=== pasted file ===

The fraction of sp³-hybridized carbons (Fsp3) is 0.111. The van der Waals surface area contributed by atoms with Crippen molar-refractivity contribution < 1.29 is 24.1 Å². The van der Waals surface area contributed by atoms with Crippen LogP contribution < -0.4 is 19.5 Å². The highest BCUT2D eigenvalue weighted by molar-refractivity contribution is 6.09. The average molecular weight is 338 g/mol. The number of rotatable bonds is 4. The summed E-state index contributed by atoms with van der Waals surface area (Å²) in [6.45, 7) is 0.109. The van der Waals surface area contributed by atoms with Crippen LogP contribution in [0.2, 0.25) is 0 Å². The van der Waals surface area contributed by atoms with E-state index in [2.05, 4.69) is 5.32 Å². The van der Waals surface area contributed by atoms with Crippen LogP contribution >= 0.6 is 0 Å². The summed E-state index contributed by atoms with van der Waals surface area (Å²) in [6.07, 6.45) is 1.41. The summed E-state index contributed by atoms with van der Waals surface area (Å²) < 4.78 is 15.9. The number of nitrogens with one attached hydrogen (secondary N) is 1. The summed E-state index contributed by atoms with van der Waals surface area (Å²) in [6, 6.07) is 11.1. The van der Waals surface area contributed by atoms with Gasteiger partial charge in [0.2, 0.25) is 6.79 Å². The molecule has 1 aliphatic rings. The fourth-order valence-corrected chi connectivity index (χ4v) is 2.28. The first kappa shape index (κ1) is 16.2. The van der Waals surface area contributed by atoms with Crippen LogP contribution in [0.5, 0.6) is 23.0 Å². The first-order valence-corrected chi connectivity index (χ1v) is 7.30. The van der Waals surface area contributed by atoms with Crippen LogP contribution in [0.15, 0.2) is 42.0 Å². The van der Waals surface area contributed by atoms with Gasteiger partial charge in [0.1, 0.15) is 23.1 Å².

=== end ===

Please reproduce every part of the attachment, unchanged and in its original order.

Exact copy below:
The fraction of sp³-hybridized carbons (Fsp3) is 0.111. The van der Waals surface area contributed by atoms with Crippen molar-refractivity contribution < 1.29 is 24.1 Å². The van der Waals surface area contributed by atoms with Crippen LogP contribution < -0.4 is 19.5 Å². The highest BCUT2D eigenvalue weighted by molar-refractivity contribution is 6.09. The average molecular weight is 338 g/mol. The number of rotatable bonds is 4. The summed E-state index contributed by atoms with van der Waals surface area (Å²) in [6.45, 7) is 0.109. The van der Waals surface area contributed by atoms with Crippen LogP contribution in [0.2, 0.25) is 0 Å². The van der Waals surface area contributed by atoms with E-state index in [2.05, 4.69) is 5.32 Å². The van der Waals surface area contributed by atoms with Crippen LogP contribution >= 0.6 is 0 Å². The summed E-state index contributed by atoms with van der Waals surface area (Å²) in [6.07, 6.45) is 1.41. The summed E-state index contributed by atoms with van der Waals surface area (Å²) < 4.78 is 15.9. The number of nitrogens with one attached hydrogen (secondary N) is 1. The summed E-state index contributed by atoms with van der Waals surface area (Å²) in [6, 6.07) is 11.1. The van der Waals surface area contributed by atoms with Gasteiger partial charge in [0.2, 0.25) is 6.79 Å². The molecule has 1 aliphatic rings. The fourth-order valence-corrected chi connectivity index (χ4v) is 2.28. The first kappa shape index (κ1) is 16.2. The van der Waals surface area contributed by atoms with Crippen LogP contribution in [0.5, 0.6) is 23.0 Å². The first-order valence-corrected chi connectivity index (χ1v) is 7.30. The van der Waals surface area contributed by atoms with Crippen LogP contribution in [0.15, 0.2) is 42.0 Å². The van der Waals surface area contributed by atoms with Gasteiger partial charge in [0.1, 0.15) is 23.1 Å².